Diabetes is the inability to regulate the amount of sugar, especially glucose in the blood. Blood glucose gives you the energy you need to do things like walking, running, cycling and a host of other daily activities.
When we eat foods blood glucose is produced by the liver. Under normal conditions glucose is regulated by several hormones, including insulin. Insulin is produced in the pancreas along with other important enzymes that help digestion of food. Insulin allows glucose to pass from the blood to the liver, muscle and fat cells where it is used as fuel.
When a person does not produce enough insulin that is known as type 1 diabetes. Another situation where a person can not properly use insulin is called type 2 diabetes. People may have one or two forms of the disease. The problem is that glucose can not move blood to the cells that need energy and high levels remaining in the blood can cause damage to other tissues and organs.
Both forms of diabetes lead to levels of blood sugar are called hyperglycemia. This condition, for a long period of time will result in several serious medical conditions. Damage to the retina of the eye of diabetes is the leading cause of blindness. It can also cause kidney damage, resulting in kidney failure. Nerve damage from diabetes is the leading cause of wounds and leg ulcers that can result in amputation of feet and legs.
Damage to nerves can also lead to paralysis of the stomach (gastric), chronic diarrhea, and an inability to control the heart rate and blood pressure during postural changes.
Diabetes also can cause atherosclerosis, which is when a fatty plaques inside the arteries. This can lead to heart attacks and strokes, as well as decreased circulation in our arms and legs.
Diabetes can also contribute to a short series of medical problems. Many infections are associated with diabetes. Infections are also more frequent and dangerous for people with the disease, because it hinders the body's ability to combat it. The condition is also made worse because the infection can worsen glycemic control, which further delays the recovery from infection.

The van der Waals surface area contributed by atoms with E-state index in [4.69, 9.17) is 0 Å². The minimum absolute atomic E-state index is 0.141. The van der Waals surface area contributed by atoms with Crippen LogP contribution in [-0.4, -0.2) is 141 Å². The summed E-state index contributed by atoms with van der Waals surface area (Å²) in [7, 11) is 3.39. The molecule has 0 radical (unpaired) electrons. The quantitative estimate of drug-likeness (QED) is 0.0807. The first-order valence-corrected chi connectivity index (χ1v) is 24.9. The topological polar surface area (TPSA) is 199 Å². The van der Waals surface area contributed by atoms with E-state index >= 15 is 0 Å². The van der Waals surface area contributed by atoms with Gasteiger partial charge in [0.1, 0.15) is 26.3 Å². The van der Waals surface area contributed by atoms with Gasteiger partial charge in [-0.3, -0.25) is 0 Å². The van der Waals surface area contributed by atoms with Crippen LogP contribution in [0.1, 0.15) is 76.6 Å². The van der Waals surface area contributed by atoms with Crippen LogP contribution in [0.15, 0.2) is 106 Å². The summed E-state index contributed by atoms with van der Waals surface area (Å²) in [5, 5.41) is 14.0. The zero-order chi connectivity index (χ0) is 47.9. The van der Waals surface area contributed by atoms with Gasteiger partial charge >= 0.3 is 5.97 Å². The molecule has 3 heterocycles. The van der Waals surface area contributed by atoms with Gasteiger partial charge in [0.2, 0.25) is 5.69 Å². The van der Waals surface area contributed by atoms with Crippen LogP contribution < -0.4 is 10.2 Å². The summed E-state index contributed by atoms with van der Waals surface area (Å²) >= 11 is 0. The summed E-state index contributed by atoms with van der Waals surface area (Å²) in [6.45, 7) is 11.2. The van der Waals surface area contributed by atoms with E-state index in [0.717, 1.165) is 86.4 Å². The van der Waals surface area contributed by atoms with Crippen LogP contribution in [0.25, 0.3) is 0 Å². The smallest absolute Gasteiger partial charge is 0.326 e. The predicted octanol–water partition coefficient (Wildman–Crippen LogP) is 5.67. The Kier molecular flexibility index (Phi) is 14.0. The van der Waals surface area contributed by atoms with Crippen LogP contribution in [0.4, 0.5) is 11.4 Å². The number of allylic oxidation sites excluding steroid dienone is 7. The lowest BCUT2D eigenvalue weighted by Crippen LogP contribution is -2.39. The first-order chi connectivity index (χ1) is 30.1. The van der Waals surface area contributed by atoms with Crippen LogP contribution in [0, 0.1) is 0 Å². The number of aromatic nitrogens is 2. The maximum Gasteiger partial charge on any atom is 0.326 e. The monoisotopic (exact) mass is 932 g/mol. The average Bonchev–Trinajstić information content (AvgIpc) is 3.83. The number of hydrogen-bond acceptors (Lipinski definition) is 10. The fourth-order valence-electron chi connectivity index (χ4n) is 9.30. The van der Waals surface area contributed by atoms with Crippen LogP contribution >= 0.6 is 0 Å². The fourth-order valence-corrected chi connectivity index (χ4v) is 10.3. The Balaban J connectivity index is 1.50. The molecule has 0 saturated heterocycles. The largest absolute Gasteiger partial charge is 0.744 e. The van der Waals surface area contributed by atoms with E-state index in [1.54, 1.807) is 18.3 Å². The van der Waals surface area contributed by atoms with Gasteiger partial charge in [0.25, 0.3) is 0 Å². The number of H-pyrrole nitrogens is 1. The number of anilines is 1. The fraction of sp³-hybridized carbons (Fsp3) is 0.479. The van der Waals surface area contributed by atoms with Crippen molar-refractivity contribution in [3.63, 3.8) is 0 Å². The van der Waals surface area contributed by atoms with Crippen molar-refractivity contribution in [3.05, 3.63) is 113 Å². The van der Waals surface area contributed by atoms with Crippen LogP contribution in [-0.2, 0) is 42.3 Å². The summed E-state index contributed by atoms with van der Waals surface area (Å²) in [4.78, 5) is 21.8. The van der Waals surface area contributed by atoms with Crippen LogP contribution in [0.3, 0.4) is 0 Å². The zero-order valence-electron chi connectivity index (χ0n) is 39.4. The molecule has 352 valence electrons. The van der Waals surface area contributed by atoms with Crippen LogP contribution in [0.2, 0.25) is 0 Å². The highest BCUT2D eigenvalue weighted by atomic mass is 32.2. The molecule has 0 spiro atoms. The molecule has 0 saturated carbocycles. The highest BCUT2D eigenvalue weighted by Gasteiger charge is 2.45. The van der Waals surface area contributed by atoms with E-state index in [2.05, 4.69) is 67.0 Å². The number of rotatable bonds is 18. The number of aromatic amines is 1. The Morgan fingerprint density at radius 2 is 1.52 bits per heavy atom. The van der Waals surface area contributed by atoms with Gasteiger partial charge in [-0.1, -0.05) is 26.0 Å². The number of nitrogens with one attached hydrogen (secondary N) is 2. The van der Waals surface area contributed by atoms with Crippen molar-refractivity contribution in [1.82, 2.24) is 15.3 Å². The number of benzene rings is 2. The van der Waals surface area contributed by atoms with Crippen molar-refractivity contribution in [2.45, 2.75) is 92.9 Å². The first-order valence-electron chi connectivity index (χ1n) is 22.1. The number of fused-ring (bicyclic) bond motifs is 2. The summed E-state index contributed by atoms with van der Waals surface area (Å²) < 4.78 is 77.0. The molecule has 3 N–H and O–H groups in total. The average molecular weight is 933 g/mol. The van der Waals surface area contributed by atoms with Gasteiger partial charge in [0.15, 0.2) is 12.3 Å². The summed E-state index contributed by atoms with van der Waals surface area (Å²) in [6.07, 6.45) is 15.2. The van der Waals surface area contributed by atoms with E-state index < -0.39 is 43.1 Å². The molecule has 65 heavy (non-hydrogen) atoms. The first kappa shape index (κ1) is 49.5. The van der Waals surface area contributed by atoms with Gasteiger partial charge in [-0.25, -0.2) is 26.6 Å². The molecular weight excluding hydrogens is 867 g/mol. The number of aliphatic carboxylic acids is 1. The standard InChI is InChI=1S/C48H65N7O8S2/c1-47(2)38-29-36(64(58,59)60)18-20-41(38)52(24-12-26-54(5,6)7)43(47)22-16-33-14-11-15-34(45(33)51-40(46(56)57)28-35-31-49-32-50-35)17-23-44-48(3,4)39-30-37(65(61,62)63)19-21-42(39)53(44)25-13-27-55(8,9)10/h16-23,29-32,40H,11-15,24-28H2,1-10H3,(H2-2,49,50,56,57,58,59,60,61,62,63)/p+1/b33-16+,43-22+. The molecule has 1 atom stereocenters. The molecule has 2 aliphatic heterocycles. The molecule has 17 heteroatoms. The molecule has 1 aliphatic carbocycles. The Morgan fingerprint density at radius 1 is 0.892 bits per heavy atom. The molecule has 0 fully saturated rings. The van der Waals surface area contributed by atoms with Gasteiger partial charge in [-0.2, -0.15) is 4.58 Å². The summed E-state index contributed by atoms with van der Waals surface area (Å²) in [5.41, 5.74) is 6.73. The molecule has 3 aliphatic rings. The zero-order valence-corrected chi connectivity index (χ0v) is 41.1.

SYMPTOMS OF DIABETES The symptoms of type 1 diabetes are often dramatic and come very quickly. It is generally recognized in childhood or adolescence and is caught during other less serious medical problems such as an illness or injury. Symptoms of this are nausea and vomiting with dehydration. It can also affect potassium levels in the blood. Diabetic if left untreated can result in coma or even death.
Type 2 diabetes is often more subtle and is associated with aging or obesity. A person can have this form of diabetes for years and not know it. If untreated, this can lead to complications such as nerve damage, blindness, heart disease and kidney failure.
Urination some of the symptoms most commonly associated with both forms of diabetes are fatigue, unexplained weight loss, thirst, and excessive. Other symptoms may include excessive drinking, open wounds that will not heal properly, infections, blurred vision and a remarkable change in mental status.
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